Will Supes Approve $600K Ramp in Board Chambers?
Of course, that $450,000 figure doesn't include the $230,000 already invested in erecting this ramp. The current figure, $600,000, presumably doesn't either. Next week, the full Board of Supervisors will have their chance to vote on this project. With the city facing a projected budget deficit hovering around $450 million, will they approve a ramp that costs more than Pablo Sandoval?
Supervisor Sean Elsbernd doesn't foresee drama during Tuesday's board meeting. He and Supervisor John Avalos gave the allocation the 2-0 vote it needed and "no one brought up that issue in committee."
If you're wondering why a little old ramp should cost so damn much, here's an explanation we received from a city official in the know:
The purpose of building a ramp to the top of the dais is to make it handicapped accessible. And, unless that ramp took up one entire side of the room, its construction entailed the lowering of a second, lower podium -- "and that's where the cost came in," says the city official. "Once you took out the stairs from the [lower] podium and lowered it and moved the clerk's desk forward, you're definitely touching a lot of historic fabric and creating a very pricey product."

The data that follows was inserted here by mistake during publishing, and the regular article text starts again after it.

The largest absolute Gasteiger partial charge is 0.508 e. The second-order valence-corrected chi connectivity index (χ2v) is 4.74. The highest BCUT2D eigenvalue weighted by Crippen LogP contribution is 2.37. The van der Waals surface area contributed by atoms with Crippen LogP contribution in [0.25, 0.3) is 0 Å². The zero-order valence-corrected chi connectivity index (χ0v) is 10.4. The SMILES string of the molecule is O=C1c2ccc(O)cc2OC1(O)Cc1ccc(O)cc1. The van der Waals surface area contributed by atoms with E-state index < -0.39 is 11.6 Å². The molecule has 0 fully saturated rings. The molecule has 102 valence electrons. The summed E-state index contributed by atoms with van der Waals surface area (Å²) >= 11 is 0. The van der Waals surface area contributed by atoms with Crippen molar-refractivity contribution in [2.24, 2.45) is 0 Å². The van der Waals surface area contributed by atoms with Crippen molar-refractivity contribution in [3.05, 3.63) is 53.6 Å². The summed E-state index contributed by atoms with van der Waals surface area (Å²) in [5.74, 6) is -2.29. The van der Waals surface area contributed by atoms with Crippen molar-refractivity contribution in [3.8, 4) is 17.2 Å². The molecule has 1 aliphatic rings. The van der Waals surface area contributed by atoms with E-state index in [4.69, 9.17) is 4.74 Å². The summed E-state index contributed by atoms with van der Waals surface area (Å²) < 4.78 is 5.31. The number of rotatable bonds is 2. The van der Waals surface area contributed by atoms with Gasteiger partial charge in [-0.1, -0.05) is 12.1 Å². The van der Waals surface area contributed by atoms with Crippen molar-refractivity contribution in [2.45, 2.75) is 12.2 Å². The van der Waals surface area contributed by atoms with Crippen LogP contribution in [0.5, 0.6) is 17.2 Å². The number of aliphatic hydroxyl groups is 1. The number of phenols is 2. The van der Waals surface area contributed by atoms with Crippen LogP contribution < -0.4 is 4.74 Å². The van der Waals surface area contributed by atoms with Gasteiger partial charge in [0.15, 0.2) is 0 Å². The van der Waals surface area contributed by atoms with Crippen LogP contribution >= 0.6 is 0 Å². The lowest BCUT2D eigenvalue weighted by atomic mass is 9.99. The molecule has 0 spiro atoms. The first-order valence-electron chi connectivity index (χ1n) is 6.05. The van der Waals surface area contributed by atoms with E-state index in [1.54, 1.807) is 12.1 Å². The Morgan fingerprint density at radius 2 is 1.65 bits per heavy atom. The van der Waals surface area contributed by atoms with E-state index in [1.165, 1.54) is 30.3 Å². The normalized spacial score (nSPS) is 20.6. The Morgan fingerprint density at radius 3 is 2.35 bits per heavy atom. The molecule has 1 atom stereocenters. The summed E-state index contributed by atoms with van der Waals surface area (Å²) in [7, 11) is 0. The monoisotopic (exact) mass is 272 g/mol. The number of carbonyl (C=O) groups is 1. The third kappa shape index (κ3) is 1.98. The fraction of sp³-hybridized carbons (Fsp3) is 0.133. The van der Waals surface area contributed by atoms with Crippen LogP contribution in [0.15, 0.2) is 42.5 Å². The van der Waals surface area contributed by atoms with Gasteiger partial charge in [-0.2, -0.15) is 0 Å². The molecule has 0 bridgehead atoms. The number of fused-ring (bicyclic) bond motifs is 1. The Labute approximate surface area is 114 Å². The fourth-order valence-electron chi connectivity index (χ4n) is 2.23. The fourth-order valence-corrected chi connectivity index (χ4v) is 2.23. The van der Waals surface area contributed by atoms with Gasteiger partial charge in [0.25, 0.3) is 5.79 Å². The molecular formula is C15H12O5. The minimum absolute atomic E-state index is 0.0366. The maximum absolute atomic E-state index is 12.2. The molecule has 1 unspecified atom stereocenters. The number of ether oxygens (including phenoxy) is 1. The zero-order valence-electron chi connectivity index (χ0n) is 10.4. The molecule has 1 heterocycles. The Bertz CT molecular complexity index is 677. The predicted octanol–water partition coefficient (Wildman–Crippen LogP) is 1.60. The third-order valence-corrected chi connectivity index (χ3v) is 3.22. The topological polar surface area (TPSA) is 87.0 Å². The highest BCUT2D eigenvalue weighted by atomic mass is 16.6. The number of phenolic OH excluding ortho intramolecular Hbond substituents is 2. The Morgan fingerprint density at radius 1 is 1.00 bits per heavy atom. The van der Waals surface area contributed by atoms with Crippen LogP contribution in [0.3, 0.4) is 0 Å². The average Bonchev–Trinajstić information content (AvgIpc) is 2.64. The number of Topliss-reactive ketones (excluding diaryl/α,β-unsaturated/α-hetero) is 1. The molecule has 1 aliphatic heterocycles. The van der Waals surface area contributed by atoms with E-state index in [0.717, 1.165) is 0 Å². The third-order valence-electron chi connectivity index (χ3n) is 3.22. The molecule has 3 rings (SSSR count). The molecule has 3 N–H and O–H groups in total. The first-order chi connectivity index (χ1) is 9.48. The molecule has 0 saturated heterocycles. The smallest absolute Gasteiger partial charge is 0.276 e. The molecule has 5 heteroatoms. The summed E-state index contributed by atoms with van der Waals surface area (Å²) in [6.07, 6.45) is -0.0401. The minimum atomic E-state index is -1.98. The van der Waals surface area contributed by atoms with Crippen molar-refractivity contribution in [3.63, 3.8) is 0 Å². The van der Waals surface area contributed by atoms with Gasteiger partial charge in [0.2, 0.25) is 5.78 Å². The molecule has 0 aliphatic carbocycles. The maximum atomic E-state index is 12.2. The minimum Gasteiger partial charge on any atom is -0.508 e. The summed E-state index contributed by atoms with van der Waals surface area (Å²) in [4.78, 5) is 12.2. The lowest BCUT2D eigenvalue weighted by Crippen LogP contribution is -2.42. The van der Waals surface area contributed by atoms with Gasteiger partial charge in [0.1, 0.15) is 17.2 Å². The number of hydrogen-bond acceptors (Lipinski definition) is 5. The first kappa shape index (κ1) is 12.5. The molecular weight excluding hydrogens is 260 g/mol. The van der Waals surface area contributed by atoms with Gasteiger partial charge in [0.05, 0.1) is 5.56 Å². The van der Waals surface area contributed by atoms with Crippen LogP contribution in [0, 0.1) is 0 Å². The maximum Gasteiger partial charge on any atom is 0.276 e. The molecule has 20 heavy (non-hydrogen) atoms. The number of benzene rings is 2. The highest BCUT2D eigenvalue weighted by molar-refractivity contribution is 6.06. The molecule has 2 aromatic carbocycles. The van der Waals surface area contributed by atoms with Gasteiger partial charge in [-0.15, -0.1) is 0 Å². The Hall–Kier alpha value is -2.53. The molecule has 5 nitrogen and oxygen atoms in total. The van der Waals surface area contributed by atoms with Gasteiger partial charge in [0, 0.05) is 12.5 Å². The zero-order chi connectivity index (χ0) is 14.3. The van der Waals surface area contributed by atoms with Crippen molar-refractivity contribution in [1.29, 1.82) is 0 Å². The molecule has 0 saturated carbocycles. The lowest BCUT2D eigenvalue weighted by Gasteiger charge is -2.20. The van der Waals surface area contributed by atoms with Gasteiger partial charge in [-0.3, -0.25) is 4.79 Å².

How pricey? Well, consider that the historic dais is constructed out of Manchurian Oak -- a tree that is now extinct. Correspondingly, making the dais accessible would cost in the neighborhood of $600,000. Two different professional cost-estimators were recently called in to assess this job -- and both came up with this figure -- "within pennies," said the official.
The current plan calls for the pricey removal of audio and video cables from the floorboards. But, argue the project's proponents, this was something that'd have to be done in the next couple of years anyway.
While the ramp to the board president's antique dais became a symbol of a relationship between Supervisor Michela Alioto-Pier and former board president Aaron Peskin that devolved to the point where the next step would be bombing Pearl Harbor, Elsbernd says the issue isn't about either of them.
"This has nothing to do with Michela," he said. The current solution of partitioning off the dais doesn't meet the strict standards of the Americans With Disabilities Act. Could the $830,000 the city is on the hook to spend actually be necessary to stave off a lawsuit? Elsbernd won't go that far, but it is possible. It's a crazy world we live in.
As of next week, this contentious issue will likely be voted on, approved, and join the legion of San Francisco endeavors that provoke the exclamation, "I can't believe how much this cost!"
No drama is anticipated. "But," Elsbernd notes, "You never know."
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